The Crucible

The Drama of Mass Hysteria.

The Crucible (1996), written by Arthur Miller and directed by Nicholas Hytner, resurrected the historical event of Salem witch trials in colonial Massachusetts between February 1692 and May 1693. As the result of the trials, over 150 men and women were accused of witchcraft. In total, 24 people died: nineteen men and women convicted of witchcraft were hanged on Gallows Hill, several died in prison, and one man, Giles Corey, was pressed to death by heavy stones because he refused to submit to a witchcraft trial. Fifty more people confessed to making a pact with the Devil for special powers. As seen in this movie, the mass hysteria had impelled the accusation and execution of innocent people.

Mass hysteria, also called collective hysteria or epidemic hysteria, is a condition in which a large group of people exhibit the same state of violent mental agitation. In the Salem witch trials, hysteria played critical roles to tear apart the community by supplanting reason and logic. The mass hysteria drove people to believe that their neighbors were committing evil crimes like communing with the devil, killing babies, and so on. The normal people accepted and became active in the hysterical climate. Those  who disagreed with the witch trials did not vocally oppose them, for fear of being accused themselves. What is interesting is that, people who acted in mass hysteria were not only out of genuine religious piety but also because it gives them a chance to express repressed sentiments and to act on long-held grudges. Hysteria could thrive only because people benefit from it. It suspends the rules of daily life and allows the acting out of every dark desire and hateful urge under the cover of righteousness.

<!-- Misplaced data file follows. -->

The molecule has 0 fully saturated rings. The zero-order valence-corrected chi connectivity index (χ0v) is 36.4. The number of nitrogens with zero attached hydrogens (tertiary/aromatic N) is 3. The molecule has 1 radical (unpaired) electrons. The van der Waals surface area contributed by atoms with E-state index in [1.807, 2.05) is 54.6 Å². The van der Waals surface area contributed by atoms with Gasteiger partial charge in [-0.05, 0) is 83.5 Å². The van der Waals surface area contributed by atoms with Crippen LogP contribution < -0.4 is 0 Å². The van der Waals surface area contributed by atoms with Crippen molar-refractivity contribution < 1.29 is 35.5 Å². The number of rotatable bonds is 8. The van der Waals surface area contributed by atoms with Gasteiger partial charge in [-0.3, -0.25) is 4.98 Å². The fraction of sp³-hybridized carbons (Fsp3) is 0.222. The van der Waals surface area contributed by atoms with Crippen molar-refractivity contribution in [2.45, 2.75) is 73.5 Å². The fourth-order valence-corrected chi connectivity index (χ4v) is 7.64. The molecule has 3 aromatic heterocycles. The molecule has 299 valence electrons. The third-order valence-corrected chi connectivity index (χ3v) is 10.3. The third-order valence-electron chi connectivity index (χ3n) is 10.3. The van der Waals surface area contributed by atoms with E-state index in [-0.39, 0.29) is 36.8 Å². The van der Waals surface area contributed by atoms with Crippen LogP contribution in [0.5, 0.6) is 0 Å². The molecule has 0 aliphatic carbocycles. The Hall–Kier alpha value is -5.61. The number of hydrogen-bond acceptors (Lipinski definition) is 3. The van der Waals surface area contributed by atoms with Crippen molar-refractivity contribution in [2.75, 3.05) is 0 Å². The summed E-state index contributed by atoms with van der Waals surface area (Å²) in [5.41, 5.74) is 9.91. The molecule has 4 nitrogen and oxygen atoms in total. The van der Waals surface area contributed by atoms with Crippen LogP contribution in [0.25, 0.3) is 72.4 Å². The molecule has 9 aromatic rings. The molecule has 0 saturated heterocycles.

The most obvious case is Abigail, who uses the situation to accuse Elizabeth Proctor of witchcraft and have her sent to jail. But others thrive on the hysteria as well: Reverend Parris strengthens his position within the village, albeit temporarily, by making scapegoats of people like Proctor who question his authority. The wealthy, ambitious Thomas Putnam gains revenge on Francis Nurse by getting Rebecca, Francis’s virtuous wife, convicted of the supernatural murders of Ann Putnam’s babies. In the end, hysteria can thrive only because people benefit from it. It suspends the rules of daily life and allows the acting out of every dark desire and hateful urge under the cover of righteousness.

Arthur Miller's The Crucible raised central questions of psychology and society: Why were the leaders of Salem's clerical and civil community ready to condemn to death 19 people, who refused to acknowledge being witches, based on spectral evidence and the hysterical words of young girls? Why would the church and government authorities continue to credit these wild and unsubstantiated stories as respectable people from all walks of life—landowners, women of independent means, neighbors, even clergy—were arrested and brought to trial? What was it about the time period that made such hysteria, and ultimately tragedy, possible?

The causes of the Salem witch trials continue to be debated among scholars. Scholars point to the desire for more power on the part of the clergy, local town politics, mass hysteria, economic tensions among townspeople, the suppression of women, the ingestion of ergot, and adolescent pranks. One of the most concrete studies, published in Science in 1976 by psychologist Linnda Caporael, blamed the abnormal habits of the accused on the fungus ergot, which can be found in rye, wheat and other cereal grasses. Toxicologists say that eating ergot-contaminated foods can lead to muscle spasms, vomiting, delusions and hallucinations. Also, the fungus thrives in warm and damp climates—not too unlike the swampy meadows in Salem Village, where rye was the staple grain during the spring and summer months.

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